Typically, integrated workplace management encompasses process centralization and optimization in the 5 key areas:
- Spaces and facilities
- Energy and Sustainability
So when executives decide to implement an integrated workplace management system (IWMS), they look for a comprehensive tool that would be efficient in cutting costs and increasing operational efficiency. But there’s more to that.
With a hybrid work model on the rise, more and more attention is being drawn to the employee experience in the workplace, whether it’s a corporate or home office. Securing an efficient collaborative environment, ensuring well-being, and making visibility accessible to everyone (instead of keeping it an exclusive management’s priority) have strategic importance to modern workplaces.
An IWMS brings its users, be it managers, full-time employees, or contractors, into a single work community, giving them a ground for collaboration and tools to reach each other any time.
For example, an IWMS feature such as a calendar displaying everyone’s work arrangements (and their location at the office) allows colleagues to plan their presence and schedule activities in line with their collaborative needs. The system can also be used to find suitable time slots and seating locations for both 1:1 conversations and large brainstorming groups.
Managers, especially HR and FM, know that being at cross-purposes can impede workplace experience and their own credibility. If HR is raising work from home quotas while FM struggles to maintain a full-sized office, the operation is neither optimal nor trustworthy. IWMS can provide a platform to align such decisions. By enabling inter-departmental collaboration, it prevents workplace managers from investing time, effort, and resources into actions that negatively impact one another.
Many companies admit: instead of working to maintain a positive employee experience consistently, they confine to on-and-off well-being initiatives. While time-to-time bonuses, events, or courses are important, continuity is what makes the difference.
Organizations that want to smoothly transition to a hybrid work model must make consistent and continuous employee well-being efforts. If the office experience is compromised, employees might simply choose to keep telecommuting.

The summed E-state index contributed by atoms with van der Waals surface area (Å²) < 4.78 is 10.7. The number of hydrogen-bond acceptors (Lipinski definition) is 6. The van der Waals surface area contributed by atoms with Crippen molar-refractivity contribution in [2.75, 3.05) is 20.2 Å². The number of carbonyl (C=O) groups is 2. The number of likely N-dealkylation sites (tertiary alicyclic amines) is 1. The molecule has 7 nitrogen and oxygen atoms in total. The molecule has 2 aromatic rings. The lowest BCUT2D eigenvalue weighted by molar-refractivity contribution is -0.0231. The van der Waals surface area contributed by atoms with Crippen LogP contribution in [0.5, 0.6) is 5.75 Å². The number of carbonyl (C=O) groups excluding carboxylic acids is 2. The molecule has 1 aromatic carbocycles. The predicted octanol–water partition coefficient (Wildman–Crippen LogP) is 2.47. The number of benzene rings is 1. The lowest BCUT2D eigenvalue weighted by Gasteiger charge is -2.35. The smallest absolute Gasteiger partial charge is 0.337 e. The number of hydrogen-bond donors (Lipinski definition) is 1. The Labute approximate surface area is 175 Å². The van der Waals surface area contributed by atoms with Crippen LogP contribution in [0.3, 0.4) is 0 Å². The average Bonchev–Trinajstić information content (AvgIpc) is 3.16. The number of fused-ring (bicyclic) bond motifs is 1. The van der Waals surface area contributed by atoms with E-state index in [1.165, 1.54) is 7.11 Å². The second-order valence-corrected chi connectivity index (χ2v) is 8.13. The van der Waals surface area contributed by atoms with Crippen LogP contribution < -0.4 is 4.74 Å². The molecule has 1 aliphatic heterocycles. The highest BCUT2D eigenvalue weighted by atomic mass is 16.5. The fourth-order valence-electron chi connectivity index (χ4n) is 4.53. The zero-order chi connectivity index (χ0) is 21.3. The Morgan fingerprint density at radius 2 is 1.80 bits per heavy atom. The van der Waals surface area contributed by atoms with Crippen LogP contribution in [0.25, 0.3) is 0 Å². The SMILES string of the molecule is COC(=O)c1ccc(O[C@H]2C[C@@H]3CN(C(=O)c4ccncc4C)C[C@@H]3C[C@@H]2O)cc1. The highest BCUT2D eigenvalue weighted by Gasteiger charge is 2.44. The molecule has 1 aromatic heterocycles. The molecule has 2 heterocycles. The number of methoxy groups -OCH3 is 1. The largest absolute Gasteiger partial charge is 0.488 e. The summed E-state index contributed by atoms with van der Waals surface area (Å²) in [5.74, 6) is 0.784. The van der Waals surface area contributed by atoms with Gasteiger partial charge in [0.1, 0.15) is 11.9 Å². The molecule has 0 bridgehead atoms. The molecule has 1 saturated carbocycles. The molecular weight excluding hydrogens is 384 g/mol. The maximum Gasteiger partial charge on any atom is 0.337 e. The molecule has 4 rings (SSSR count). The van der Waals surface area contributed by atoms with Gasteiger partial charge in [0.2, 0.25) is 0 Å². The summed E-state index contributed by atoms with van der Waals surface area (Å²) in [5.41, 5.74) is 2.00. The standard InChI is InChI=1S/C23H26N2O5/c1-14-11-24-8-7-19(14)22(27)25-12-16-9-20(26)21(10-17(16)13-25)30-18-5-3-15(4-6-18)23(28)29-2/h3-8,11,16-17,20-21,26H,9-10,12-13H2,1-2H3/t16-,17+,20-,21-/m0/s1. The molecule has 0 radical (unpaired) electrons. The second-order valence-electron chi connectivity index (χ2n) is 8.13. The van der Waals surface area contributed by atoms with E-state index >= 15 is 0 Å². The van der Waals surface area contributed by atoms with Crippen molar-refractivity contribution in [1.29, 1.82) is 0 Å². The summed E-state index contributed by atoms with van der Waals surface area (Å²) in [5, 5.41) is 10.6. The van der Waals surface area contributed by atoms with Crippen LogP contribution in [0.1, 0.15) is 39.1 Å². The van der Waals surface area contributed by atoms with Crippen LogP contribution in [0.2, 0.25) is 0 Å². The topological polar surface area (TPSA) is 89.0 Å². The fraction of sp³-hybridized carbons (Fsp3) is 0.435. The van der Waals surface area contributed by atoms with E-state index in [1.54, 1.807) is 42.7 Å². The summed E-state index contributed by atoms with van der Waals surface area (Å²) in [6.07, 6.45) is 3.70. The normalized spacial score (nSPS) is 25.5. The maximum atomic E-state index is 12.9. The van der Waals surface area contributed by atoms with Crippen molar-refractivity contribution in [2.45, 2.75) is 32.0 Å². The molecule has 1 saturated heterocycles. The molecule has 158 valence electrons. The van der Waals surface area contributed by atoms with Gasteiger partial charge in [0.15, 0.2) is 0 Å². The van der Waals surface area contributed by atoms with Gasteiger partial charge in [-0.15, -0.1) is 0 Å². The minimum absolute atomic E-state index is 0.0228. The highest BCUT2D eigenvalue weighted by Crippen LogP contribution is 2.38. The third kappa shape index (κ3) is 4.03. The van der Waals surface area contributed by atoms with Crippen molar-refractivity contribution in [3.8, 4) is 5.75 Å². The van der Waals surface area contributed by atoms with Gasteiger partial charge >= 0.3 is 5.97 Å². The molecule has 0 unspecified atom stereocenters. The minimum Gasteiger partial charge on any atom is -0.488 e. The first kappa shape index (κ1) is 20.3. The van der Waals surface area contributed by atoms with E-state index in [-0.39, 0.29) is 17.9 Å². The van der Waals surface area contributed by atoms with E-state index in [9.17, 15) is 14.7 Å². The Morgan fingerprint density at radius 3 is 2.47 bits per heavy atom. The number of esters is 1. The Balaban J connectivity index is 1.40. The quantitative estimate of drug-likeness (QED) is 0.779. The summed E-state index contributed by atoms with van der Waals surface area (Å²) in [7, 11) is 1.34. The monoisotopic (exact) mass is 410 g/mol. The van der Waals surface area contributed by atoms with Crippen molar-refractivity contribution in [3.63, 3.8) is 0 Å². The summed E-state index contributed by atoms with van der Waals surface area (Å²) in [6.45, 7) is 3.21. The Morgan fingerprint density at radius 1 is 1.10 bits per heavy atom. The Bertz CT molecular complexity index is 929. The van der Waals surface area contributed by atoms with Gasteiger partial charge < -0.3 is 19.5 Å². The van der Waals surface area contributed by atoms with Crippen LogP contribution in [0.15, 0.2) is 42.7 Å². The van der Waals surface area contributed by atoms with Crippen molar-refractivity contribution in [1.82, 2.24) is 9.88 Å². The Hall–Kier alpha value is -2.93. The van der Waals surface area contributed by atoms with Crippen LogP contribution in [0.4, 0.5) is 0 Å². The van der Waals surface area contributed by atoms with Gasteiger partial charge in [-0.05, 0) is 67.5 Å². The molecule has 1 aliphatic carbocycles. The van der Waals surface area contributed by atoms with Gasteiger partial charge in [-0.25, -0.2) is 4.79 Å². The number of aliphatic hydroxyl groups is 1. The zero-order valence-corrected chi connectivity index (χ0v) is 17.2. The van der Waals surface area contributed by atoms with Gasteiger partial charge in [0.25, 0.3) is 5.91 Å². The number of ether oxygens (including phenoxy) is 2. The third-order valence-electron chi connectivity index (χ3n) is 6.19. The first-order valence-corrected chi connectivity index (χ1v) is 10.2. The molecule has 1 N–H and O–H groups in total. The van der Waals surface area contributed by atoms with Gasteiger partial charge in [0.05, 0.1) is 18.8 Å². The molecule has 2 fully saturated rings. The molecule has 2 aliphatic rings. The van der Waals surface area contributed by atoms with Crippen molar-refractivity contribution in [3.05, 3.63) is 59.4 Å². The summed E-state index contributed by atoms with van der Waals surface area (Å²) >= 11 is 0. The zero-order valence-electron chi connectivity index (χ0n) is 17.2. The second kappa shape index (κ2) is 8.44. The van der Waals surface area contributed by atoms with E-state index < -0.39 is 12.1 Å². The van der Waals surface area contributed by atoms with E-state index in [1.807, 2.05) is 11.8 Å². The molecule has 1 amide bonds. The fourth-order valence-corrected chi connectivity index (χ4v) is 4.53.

An IWMS promotes well-being continuously by enabling autonomy. It optimizes availability, eliminates conflicts, and allows everyone to book a preferred workspace: if an employee needs a standing desk or dual monitor for full productivity, he should be able to access it whenever on site.
Incorporated into an integrated system, space management features such as capacity limits are restrictive and managerial only from the first sight. In post-pandemic workplaces, employees expect compliance with health and safety standards. Being able to define details such as the minimum distance between spaces in use considerably elevates employee trust and satisfaction in the company they work for.
A truly integrated workplace must be transparent, especially when it comes to spaces, assets, resources, and employees. The lack of visibility produces poor decisions, unorganized data, and a lack of connection between people and the organization.
Employees benefit from the integrated workplace management processes by participating in them. This means that whenever they open a public calendar or engage in spaces or resources search using an IWMS, a transparency culture is being created. The more clarity-related features an IWMS can offer, the more accessible is visibility.
To managers, IWMS allows untangling complexity by offering large sets of workplace data, whether its about absenteeism patterns or space utilization. Such insights might help identify issues that cannot be seen by the naked eye.
An integrated workplace management system is like a comprehensive UX design tool for your workplace. By covering property, sustainability, and technology dimensions it also creates delightful employee interactions with spaces and facilities, motivating them to keep coming back.